Continued from Part One
Last week, I recalled a walk down 14th St., now mostly relieved of motorized traffic except for buses and emergency and delivery vehicles (except for local residents traveling one block) from 8th Ave. east to Union Square. I’ll go east from there.
My best photo of Henry Kirke Brown’s bronze of George Washington on horseback at Union Square’s south end facing E. 14th St. was taken just after a snowstorm. This was NYC’s first major outdoor portrait statue. It was just the second mounted statue produced in the USA, following Clark Mills’ Andrew Jackson in Washington, DC. This Washington portrays his reclamation of NYC from the British after their surrender in 1783, which was supposed to have taken place in the vicinity of where University Pl. meets 14th St. today. It was first set up in the middle of the intersection, protected from what was then mounted and wagon traffic by a fence, but it was moved to its current location facing E. 14th. The statue goes against mounted statuary tradition in that one horse’s leg raised usually indicates the rider died from wounds suffered on the battlefield; Washington died at Mount Vernon on December 14, 1799.
On the left at Union Square West and E. 14th is the Romanesque Lincoln Building, on the corner of Union Square West and E. 14th (that sounds impossible, but that’s how they name streets here). It was designated a NYC Landmark in 1988, and designed by architect R. H. Robertson 99 years before that. The buildings surrounding Union Square were designed at the dawn of the skyscraper era.
In the center is the Spingler Building, architects William H. Hume and Son, 1897. It originally contained stores, showrooms, manufacturers and industrial lofts. Note the tripartite style, an architectural sandwich: two floors with wide windows at the bottom, yellow-bricked center, and attic floor and cornice. The name harkens back to the Spingler House, a hotel formerly in the locale—a Henry Spingler owned much of the land here in the colonial era. Henry Spingler was a commercial gardener who lived at the end of the 18th century on the Bowery, at the corner of that thoroughfare and Broadway, now 15th Street and Union Square, and is buried in the churchyard of St. Mark’s in the Bowery at 2nd Ave. and E. 10th St.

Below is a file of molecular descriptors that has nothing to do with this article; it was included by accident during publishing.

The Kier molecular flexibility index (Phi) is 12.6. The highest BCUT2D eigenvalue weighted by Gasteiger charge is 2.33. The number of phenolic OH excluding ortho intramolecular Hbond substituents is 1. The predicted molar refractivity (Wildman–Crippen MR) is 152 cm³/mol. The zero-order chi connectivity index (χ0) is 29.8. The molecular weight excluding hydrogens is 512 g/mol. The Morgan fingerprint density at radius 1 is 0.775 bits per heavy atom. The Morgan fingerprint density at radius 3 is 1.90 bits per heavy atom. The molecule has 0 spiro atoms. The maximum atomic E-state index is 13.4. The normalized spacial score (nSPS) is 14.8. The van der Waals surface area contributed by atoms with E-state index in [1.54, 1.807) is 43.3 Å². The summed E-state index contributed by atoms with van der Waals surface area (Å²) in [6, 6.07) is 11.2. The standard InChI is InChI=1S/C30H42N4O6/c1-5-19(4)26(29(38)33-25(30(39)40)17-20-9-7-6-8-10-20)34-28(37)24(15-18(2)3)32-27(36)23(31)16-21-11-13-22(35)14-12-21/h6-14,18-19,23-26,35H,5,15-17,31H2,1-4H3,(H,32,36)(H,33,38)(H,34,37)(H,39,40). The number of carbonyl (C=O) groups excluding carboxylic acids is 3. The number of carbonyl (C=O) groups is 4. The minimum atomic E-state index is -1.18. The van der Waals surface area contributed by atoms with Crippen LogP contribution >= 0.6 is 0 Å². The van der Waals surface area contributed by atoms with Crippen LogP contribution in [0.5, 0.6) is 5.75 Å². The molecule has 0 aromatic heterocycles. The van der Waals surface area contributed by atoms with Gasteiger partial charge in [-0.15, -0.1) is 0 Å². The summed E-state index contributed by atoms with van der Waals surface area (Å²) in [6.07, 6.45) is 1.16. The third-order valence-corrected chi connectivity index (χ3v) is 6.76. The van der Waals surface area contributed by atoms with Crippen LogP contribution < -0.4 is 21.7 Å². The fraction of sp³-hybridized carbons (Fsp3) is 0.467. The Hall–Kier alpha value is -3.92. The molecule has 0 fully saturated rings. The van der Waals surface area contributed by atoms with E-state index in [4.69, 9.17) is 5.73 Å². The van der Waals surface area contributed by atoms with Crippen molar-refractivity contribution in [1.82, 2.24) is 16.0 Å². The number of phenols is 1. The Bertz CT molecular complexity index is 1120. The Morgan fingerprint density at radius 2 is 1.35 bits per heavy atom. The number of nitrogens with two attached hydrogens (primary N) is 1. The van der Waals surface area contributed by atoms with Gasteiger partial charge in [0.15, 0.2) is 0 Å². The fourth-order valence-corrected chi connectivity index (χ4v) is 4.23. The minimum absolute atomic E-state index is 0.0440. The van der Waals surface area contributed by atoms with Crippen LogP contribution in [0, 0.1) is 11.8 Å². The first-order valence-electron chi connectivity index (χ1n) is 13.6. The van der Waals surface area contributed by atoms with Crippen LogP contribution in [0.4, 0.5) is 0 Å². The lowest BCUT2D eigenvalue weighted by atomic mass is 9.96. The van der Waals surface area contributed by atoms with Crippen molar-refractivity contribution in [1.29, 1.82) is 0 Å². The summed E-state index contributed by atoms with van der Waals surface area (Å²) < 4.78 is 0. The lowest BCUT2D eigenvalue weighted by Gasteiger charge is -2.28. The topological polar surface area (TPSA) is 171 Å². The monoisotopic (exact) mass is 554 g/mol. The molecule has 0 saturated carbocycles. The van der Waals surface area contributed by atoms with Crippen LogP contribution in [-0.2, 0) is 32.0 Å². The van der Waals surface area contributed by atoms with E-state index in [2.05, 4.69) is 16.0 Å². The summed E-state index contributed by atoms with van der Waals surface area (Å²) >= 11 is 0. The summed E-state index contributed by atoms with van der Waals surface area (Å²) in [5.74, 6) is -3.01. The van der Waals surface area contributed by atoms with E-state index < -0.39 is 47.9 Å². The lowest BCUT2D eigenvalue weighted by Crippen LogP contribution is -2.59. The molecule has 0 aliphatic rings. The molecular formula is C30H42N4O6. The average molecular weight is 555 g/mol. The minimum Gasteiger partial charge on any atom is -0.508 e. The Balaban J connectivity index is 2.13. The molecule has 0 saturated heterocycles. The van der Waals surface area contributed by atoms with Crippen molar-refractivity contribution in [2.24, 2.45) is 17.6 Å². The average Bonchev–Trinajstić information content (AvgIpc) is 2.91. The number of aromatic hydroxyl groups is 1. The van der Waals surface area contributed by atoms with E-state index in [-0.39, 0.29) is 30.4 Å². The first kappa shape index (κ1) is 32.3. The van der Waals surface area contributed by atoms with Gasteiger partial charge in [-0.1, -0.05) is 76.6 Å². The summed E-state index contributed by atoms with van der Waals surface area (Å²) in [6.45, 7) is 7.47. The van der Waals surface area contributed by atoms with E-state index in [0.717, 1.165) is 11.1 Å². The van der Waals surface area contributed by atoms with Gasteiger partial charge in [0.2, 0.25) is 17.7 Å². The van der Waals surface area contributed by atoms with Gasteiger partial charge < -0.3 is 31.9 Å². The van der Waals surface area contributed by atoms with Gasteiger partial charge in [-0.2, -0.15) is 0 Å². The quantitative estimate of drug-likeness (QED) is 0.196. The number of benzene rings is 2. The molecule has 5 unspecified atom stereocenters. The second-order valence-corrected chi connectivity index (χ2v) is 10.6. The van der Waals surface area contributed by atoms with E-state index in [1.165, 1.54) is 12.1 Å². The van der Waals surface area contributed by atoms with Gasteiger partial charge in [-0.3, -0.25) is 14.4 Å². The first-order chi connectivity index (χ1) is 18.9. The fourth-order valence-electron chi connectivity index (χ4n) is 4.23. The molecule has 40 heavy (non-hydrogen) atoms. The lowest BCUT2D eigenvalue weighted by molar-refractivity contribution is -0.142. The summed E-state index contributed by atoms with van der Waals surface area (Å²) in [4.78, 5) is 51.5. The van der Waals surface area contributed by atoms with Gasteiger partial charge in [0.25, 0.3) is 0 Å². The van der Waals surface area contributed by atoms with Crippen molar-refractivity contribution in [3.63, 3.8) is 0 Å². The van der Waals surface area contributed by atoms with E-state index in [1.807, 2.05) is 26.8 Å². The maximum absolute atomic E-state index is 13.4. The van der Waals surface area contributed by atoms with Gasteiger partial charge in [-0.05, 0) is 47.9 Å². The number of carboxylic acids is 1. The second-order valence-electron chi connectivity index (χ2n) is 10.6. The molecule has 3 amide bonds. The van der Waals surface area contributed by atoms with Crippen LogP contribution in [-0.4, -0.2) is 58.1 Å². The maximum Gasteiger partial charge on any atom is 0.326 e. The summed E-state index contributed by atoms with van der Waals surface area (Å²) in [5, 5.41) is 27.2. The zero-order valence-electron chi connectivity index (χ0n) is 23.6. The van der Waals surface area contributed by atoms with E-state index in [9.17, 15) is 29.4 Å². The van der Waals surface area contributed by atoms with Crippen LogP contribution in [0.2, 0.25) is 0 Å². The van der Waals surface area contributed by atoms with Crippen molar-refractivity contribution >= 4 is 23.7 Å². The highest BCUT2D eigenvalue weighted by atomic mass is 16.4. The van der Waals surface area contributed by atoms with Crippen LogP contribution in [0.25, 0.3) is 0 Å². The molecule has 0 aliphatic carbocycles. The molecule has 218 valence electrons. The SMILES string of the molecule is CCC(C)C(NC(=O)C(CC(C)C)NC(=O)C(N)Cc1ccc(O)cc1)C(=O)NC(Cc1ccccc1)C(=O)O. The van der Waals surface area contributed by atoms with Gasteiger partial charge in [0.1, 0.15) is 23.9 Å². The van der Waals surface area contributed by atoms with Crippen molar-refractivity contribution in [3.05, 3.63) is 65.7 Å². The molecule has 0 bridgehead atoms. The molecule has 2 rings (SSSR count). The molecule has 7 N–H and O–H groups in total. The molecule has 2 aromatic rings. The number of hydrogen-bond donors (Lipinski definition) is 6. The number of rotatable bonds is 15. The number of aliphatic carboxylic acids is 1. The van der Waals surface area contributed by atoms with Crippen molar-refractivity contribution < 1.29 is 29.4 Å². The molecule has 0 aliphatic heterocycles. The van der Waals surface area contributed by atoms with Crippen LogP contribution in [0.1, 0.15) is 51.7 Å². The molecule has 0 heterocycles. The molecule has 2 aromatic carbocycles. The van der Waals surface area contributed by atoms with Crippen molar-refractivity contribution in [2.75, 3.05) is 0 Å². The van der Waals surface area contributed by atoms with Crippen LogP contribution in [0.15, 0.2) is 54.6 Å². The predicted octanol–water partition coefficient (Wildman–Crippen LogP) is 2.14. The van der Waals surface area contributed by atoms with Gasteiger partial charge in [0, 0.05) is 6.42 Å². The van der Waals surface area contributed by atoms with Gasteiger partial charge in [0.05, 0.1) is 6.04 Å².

The building on the right, the one that looks like metal and glass boxes stacked together—is the oldest of the group and was originally built in 1870 as the first Tiffany jewelry store in NYC. John Kellum designed what was at first an elaborate cast-iron fronted building. The Times called the new building a “palace of jewels,” with black-walnut counters and ebony cases holding watches, fans, opera glasses and other articles in wood, leather, silver, cloisonné, enamel, bronze and rosewood.
This large empty lot, on which a boring glassy tower for New York University has since appeared, replaced a PC Richard appliance store at E. 14th St. and Irving Place (named for author Washington Irving) was the former location of the famed German restaurant Luchow’s, which closed in the early-1980s. East of Luchow’s was the Palladium concert hall (which stared out in 1926 as the Academy Music Hall).
Though Tito Puente got the mambo craze started there in the 1950s, it was during the rock era that the Palladium made its name. The Academy Music Hall hosted the Stones, Beach Boys, Yes, Grateful Dead, Byrds, Fleetwood Mac, Lou Reed, Stooges, New York Dolls, Genesis, Springsteen, Frank Zappa and after a 1976 show by The Band it was rechristened The Palladium. I saw the Ramones on New Year’s Eve in 1979 here, the Pretenders when they were breaking in the spring of 1980 and the Pogues on St. Patrick’s Day in 1990 here among many other acts. The guitar-smashing shot on Clash London Calling LP was made here. The Palladium went away quietly in 1997.
East of 3rd Ave., E. 14th quiets down and becomes a retail-residential street. The block between 2nd and 3rd Aves. is by and large E. 14th’s only shaded block, with trees on both sides. Unlike the area east of Union Square, there are grand old apartment houses, too, including these constructed in the German Rundbogenstil or “round arch style.” This was a mid-19th century attempt in Germany to develop a national architectural style.
Beauty Bar, at #231 E. 14th, is unusual for two reasons: it’s a former beauty parlor that has been turned into a beauty-parlor-themed bar. The former Thomas Beauty Salon was converted in 1995. The building was constructed in 1921 as the Italian Labor Center, an organized labor/antifascist society. Above the entrance you find a pair of oddly sensual friezes by Onorio Ruotolo, depicting “a content family of working father, mother, and baby, the latter being cradled by his parents. The father holds a shovel in his left hand. The western panel illustrates the naked Roman goddess Minerva, patroness of craftspeople, next to a naked male child in the foreground before a shirtless laborer,” according to the 14th Street and Union Square Preservation Plan.